2313 First Ave, 441-1188

Mon-Sun 5 pm-11 pm,

La Familia dinner Sun 5-10 pm.

What's better than a bottomless cup of coffee? A bottomless plate of mussels steamed in a buttery broth that's been spiced up with the smoky heat of Oaxacan chiles, that's what.

While many restaurants have been pushing the small-plate agenda, for the past year Fandango (the younger sibling of Flying Fish) has been pushing big plates. Platters, even. Every Sunday night it offers up a 10-dish "La Familia" menu, basically a sit-down, all-you-can-eat buffet for $25. Such family-style dining had a rush in the '90s, only to be subdued by more cheffy presentations: towering food pressed into molds, and sauces squeezed and drizzled about. It's too bad, since, as any lover of Chinese food knows, there's much fun to be had passing food around the table, gorging on favorites and leaving less interesting options alone.

Born in the year 2000, Fandango is a boom restaurant par excellence, high-concept and heavily marketed--it even has a television commercial! Judging by décor alone, its hyper-citrus colors and Carmen Miranda insignia promise little more than a recitation of already familiar Latin flavors. In truth, owner Christine Keff and her chefs pay near-scholarly attention to Latin American ingredients, particularly those of Mexico, where they travel regularly for inspiration.

Those flavors are still decontextualized on the menu, hopping from Brazil to Argentina to the Yucatán, and back through the Pacific Northwest. Still, Fandango is one of the few places in town where you can taste cuitlacoche (corn fungus) or even a broad range of regional chiles, some smoky, some scorching, and some mellow as a sunset. The same range applies to their huge tequila list (not included, I should note, in the price of a La Familia meal).

A couple of Sundays ago, my husband Andrew and I adopted our friend Jenny for the evening and ate family style. Maybe the restaurant happened to be understaffed, or maybe we were written off because we'd ordered the cheap meal, but awkward timing was the small price we paid for the otherwise generous meal. As we slumped in our giant tangerine-colored booth, the first round of dishes arrived--the aforementioned mussels and a snappy chopped Caesar salad--before our cocktails. (When my pisco sour [$6.95] did show up, capped with egg-white foam, it was creamy and refreshing, but a little confusing to sip along with salad.) An expansive break between courses allowed Jenny to tell a long and winding cyber-stalking story.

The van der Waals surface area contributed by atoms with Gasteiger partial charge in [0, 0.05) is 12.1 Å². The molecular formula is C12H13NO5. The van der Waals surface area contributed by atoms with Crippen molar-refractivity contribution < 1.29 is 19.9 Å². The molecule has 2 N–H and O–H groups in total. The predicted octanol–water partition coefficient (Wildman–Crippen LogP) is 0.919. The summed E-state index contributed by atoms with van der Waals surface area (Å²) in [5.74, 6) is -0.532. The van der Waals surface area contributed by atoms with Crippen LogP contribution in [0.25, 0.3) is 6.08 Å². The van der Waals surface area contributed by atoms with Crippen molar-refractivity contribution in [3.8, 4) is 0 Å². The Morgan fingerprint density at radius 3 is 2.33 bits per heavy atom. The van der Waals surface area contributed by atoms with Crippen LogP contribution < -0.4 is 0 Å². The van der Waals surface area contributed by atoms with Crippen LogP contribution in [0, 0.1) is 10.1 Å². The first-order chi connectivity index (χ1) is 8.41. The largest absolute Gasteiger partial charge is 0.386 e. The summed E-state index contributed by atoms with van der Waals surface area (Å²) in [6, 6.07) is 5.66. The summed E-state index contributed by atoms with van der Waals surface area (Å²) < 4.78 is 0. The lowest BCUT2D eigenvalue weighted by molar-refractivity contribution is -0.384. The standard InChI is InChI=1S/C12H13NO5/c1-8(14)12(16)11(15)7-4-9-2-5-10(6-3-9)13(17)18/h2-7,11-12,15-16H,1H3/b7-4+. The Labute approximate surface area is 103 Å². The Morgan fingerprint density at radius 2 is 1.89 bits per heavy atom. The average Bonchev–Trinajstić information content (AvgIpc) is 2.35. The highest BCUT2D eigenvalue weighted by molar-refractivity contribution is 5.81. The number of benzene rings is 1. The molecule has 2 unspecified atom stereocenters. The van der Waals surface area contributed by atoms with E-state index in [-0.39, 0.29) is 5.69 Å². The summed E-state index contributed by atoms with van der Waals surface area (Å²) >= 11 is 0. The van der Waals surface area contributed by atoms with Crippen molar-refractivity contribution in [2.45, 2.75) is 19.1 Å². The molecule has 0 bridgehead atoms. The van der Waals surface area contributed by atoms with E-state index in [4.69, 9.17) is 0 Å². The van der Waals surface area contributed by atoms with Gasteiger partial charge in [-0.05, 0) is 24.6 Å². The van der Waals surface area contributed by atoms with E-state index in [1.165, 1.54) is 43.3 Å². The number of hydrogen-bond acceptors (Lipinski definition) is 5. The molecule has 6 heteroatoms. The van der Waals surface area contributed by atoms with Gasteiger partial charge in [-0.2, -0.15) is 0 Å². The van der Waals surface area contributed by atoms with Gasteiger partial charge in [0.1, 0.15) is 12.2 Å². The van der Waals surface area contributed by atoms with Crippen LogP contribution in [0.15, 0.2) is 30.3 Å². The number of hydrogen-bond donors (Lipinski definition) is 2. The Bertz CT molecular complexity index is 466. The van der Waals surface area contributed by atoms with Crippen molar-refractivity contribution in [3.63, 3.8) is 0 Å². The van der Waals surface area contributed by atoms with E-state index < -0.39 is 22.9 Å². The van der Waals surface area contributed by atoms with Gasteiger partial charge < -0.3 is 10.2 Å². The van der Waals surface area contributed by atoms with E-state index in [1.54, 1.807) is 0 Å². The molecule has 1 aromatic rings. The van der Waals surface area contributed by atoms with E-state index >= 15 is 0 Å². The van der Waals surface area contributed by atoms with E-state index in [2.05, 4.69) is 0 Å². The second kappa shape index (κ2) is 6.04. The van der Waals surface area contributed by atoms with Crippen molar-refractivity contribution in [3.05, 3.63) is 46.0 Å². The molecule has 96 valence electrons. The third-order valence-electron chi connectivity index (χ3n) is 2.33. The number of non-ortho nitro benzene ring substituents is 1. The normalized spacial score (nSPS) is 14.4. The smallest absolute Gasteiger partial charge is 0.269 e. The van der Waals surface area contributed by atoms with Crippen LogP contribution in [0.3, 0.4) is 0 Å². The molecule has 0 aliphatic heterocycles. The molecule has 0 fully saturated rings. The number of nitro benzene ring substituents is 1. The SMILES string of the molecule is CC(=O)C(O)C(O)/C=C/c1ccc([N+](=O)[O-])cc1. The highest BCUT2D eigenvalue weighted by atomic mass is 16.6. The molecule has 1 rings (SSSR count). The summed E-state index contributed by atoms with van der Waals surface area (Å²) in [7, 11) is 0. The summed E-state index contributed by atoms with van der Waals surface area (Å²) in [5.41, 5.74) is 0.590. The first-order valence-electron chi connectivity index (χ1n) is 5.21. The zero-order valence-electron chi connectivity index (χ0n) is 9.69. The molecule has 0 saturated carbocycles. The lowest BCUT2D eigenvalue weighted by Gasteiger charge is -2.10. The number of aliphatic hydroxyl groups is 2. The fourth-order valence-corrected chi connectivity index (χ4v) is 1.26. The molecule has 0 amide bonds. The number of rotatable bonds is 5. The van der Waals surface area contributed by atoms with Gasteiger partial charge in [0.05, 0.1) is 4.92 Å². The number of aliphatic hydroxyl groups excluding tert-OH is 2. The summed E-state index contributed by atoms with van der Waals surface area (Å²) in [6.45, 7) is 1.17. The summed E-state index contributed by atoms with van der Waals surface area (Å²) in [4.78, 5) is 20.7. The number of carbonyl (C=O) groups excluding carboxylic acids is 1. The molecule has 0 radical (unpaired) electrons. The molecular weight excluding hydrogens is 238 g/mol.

Then all at once, two servers arrived with their arms full, and our sprawling table was suddenly covered in plates. Yucatán-style chicken, our waiter explained somewhat apologetically, takes a while to cook. No wonder: My drumstick was as big as Foghorn Leghorn's, superbly juicy and edged with smudges of carbon. Alongside it came a plateful of shrimp bucking with an orange-chile sauce and a platter of pork hunks coated in adobo, the fundamental Mexican blend of chiles, herbs, and cumin that makes chili taste like chili. Of course there were good rice and beans, silky refried ones with an herby back-note of cilantro or maybe epazote. There was no need for refills--we were all well fed--but the mere availability of seconds was reassuring.

"You only have one choice to make tonight," said our waiter: smooth coconut tapioca pudding or a brazen chocolate ganache tart with a Brazil nut crust? Sometimes milquetoast is best, and the mild goodness of the tapioca was especially soothing after such a big dinner.

Fandango's La Familia menu is, for the most part, unchanging, which means that summer vegetables like corn (in a slurpy, creamy poblano chile sauce) and grilled zucchini were both trying hard to be more exciting than they were. It would be nice to have a little change on the menu, both to adapt to the seasons and, as Jenny says, to provide "something green and bracing" to offset the rich entrées. In fact, in a perfect world, the La Familia dinner would change regularly and would be a chance to explore different regional cuisines: Michoacán one week, Bahia the next.

But I am taking a mile from a generous inch. As a promotion goes, the La Familia menu is moderately priced and exceptionally tasty, and at least six times more convincing than a television commercial.

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